Expert:  Aston Lawyer replied 3 years ago.

Hi,

Ideally, if your Mother wishes the second LPA to come into being, she should first of all physically destroy the first one, which has been signed by her and the Solicitor.

However, if the first LPA has not been registered, there is nothing stopping the registration of the second one, provided your Mother has signed it and is happy with it!

There is no such thing as the eldest child being "next of kin"- all children are equally next of kin. However, just because your sister is one of th enext of kin, this does NOT mean in any way that she has to be notified of any registration. It is only the people your Mother has requested to be notified of the registration that need to be notified.

I hope this answers your question.

Good Luck.

Kind Regards

AL

Customer: replied 3 years ago.

Hi


 


Sorry to harp on about this taped conversation; the point of it I am sure is for my sister to prove that she in no way coerced my mother or pressurised her. Even if it states on the tape that my mother is perfectly happy for her to be a POA, and there was no coercion, would this still have no legal validity as the first POA had already been signed by my mother? I am concerned that my sister will then say my mother isn't capable of making such a decision, as on the one hand she is adamant she doesn't want her as POA and is advising same to a Solicitor, and in the next instance is stating on a tape that my mother wants her to be joint POA and threatened to make a Ward of Court. I did say to my sister that my mother gets distressed and confused (although she's far from senile) and am worried she would use this against me to strengthen her case. Is it possible to have an answer by the end of close today.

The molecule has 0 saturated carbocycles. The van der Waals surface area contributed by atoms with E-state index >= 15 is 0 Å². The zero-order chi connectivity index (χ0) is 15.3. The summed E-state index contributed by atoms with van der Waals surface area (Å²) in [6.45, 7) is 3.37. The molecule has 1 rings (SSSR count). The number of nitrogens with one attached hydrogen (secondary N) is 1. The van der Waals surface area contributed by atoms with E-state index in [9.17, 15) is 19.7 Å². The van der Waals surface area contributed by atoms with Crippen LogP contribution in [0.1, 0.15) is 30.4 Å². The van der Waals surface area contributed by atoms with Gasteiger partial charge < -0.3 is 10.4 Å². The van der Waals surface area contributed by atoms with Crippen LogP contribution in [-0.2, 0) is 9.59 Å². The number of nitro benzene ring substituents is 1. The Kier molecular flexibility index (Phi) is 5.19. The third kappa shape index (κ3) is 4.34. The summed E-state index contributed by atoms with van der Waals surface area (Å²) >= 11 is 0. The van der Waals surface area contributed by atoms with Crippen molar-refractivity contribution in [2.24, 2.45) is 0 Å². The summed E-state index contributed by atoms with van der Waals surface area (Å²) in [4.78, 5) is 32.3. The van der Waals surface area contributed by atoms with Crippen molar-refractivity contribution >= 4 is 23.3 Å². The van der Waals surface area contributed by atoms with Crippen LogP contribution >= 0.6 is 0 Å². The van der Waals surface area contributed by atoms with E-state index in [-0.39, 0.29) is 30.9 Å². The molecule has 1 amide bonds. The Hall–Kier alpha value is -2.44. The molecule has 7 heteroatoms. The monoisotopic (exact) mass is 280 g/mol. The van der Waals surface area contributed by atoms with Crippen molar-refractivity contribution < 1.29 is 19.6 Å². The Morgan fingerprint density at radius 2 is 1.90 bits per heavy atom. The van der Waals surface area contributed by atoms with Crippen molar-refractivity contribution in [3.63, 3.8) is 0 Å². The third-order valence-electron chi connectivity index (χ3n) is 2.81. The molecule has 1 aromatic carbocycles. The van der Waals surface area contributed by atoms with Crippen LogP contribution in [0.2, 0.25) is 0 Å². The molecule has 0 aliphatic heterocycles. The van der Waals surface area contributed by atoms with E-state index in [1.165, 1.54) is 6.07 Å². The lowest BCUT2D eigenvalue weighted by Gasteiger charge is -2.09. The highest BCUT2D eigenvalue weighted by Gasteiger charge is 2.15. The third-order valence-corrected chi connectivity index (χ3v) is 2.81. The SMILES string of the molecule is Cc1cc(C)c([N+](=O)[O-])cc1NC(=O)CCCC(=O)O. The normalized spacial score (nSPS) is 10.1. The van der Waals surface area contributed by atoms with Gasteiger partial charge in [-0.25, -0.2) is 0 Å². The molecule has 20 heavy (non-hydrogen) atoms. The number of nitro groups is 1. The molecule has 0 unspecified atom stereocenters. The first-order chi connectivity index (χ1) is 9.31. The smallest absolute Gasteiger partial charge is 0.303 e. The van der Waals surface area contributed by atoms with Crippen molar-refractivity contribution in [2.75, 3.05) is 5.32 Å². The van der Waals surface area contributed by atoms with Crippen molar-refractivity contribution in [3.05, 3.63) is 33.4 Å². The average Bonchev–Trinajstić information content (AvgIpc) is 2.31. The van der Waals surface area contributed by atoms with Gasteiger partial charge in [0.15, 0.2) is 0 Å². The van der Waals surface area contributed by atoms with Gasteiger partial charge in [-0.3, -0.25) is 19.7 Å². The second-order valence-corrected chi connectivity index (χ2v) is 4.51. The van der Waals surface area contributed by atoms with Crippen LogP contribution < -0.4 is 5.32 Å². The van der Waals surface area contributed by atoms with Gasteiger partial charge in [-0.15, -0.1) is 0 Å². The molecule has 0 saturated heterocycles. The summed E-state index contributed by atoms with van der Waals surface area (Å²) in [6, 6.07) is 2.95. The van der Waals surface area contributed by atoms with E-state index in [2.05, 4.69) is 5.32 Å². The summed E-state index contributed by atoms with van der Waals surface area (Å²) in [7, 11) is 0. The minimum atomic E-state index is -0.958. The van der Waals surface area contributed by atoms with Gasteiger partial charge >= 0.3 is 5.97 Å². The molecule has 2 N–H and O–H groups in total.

Again, thank you for your help.


 


 


 


 

Expert:  Aston Lawyer replied 3 years ago.